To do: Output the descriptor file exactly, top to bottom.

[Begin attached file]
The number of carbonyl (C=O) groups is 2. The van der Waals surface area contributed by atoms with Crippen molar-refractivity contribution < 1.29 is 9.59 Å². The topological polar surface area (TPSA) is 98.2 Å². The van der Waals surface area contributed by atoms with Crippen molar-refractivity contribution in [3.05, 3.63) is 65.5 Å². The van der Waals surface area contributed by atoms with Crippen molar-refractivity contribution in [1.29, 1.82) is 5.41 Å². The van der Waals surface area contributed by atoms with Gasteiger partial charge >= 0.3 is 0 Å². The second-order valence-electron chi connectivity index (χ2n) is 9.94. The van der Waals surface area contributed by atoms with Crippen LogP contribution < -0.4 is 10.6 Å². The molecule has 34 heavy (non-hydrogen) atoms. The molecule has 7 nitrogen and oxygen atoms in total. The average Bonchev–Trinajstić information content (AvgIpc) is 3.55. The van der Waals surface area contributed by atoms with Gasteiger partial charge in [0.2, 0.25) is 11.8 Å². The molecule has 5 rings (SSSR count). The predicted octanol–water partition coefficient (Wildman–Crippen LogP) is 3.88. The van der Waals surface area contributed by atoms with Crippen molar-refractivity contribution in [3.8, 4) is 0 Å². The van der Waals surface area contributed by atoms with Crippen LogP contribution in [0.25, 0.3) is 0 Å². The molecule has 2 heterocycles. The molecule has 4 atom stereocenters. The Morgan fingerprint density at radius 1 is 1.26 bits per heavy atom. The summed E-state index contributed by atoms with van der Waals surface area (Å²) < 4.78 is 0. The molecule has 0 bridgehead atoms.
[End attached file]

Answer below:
The number of carbonyl (C=O) groups is 2. The van der Waals surface area contributed by atoms with Crippen molar-refractivity contribution < 1.29 is 9.59 Å². The topological polar surface area (TPSA) is 98.2 Å². The van der Waals surface area contributed by atoms with Crippen molar-refractivity contribution in [3.05, 3.63) is 65.5 Å². The van der Waals surface area contributed by atoms with Crippen molar-refractivity contribution in [1.29, 1.82) is 5.41 Å². The van der Waals surface area contributed by atoms with Gasteiger partial charge >= 0.3 is 0 Å². The second-order valence-electron chi connectivity index (χ2n) is 9.94. The van der Waals surface area contributed by atoms with Crippen LogP contribution < -0.4 is 10.6 Å². The molecule has 34 heavy (non-hydrogen) atoms. The molecule has 7 nitrogen and oxygen atoms in total. The average Bonchev–Trinajstić information content (AvgIpc) is 3.55. The van der Waals surface area contributed by atoms with Gasteiger partial charge in [0.2, 0.25) is 11.8 Å². The molecule has 5 rings (SSSR count). The predicted octanol–water partition coefficient (Wildman–Crippen LogP) is 3.88. The van der Waals surface area contributed by atoms with Crippen molar-refractivity contribution in [3.8, 4) is 0 Å². The van der Waals surface area contributed by atoms with Crippen LogP contribution in [0.25, 0.3) is 0 Å². The molecule has 2 heterocycles. The molecule has 4 atom stereocenters. The Morgan fingerprint density at radius 1 is 1.26 bits per heavy atom. The summed E-state index contributed by atoms with van der Waals surface area (Å²) < 4.78 is 0. The molecule has 0 bridgehead atoms.